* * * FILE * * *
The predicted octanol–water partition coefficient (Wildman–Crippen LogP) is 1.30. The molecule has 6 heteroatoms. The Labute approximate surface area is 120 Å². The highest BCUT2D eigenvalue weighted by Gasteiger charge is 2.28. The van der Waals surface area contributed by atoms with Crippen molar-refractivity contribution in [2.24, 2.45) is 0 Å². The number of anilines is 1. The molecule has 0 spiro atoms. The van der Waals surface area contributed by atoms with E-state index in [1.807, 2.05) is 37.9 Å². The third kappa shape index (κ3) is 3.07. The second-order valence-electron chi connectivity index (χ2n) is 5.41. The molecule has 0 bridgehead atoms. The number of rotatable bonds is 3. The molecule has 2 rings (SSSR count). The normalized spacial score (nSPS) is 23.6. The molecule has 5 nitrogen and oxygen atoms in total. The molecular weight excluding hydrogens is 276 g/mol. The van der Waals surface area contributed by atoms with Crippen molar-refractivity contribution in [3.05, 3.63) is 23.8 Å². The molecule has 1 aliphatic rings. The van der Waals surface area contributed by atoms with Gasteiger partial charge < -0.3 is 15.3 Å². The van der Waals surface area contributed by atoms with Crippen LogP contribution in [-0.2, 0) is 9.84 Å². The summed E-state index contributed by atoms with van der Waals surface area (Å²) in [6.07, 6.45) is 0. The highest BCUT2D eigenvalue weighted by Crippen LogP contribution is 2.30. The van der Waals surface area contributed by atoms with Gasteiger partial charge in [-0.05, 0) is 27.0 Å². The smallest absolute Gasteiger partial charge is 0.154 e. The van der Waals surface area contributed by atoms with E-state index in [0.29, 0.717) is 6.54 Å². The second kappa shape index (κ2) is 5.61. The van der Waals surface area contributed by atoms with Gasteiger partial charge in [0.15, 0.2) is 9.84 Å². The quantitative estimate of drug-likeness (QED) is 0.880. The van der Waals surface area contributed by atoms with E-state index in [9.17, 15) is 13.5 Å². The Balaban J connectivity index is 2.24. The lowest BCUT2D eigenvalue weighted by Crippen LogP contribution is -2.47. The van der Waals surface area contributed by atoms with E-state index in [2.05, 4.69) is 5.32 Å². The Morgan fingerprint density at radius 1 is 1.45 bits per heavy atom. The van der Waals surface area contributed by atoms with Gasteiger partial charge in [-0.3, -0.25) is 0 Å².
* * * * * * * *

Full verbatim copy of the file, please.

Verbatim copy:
The predicted octanol–water partition coefficient (Wildman–Crippen LogP) is 1.30. The molecule has 6 heteroatoms. The Labute approximate surface area is 120 Å². The highest BCUT2D eigenvalue weighted by Gasteiger charge is 2.28. The van der Waals surface area contributed by atoms with Crippen molar-refractivity contribution in [2.24, 2.45) is 0 Å². The number of anilines is 1. The molecule has 0 spiro atoms. The van der Waals surface area contributed by atoms with E-state index in [1.807, 2.05) is 37.9 Å². The third kappa shape index (κ3) is 3.07. The second-order valence-electron chi connectivity index (χ2n) is 5.41. The molecule has 0 bridgehead atoms. The number of rotatable bonds is 3. The molecule has 2 rings (SSSR count). The normalized spacial score (nSPS) is 23.6. The molecule has 5 nitrogen and oxygen atoms in total. The molecular weight excluding hydrogens is 276 g/mol. The van der Waals surface area contributed by atoms with Crippen molar-refractivity contribution in [3.05, 3.63) is 23.8 Å². The molecule has 1 aliphatic rings. The van der Waals surface area contributed by atoms with Gasteiger partial charge < -0.3 is 15.3 Å². The van der Waals surface area contributed by atoms with Crippen LogP contribution in [-0.2, 0) is 9.84 Å². The summed E-state index contributed by atoms with van der Waals surface area (Å²) in [6.07, 6.45) is 0. The highest BCUT2D eigenvalue weighted by Crippen LogP contribution is 2.30. The van der Waals surface area contributed by atoms with Gasteiger partial charge in [-0.05, 0) is 27.0 Å². The smallest absolute Gasteiger partial charge is 0.154 e. The van der Waals surface area contributed by atoms with E-state index in [0.29, 0.717) is 6.54 Å². The second kappa shape index (κ2) is 5.61. The van der Waals surface area contributed by atoms with Gasteiger partial charge in [0.15, 0.2) is 9.84 Å². The quantitative estimate of drug-likeness (QED) is 0.880. The van der Waals surface area contributed by atoms with E-state index in [9.17, 15) is 13.5 Å². The Balaban J connectivity index is 2.24. The lowest BCUT2D eigenvalue weighted by Crippen LogP contribution is -2.47. The van der Waals surface area contributed by atoms with E-state index in [2.05, 4.69) is 5.32 Å². The Morgan fingerprint density at radius 1 is 1.45 bits per heavy atom. The van der Waals surface area contributed by atoms with Gasteiger partial charge in [-0.3, -0.25) is 0 Å².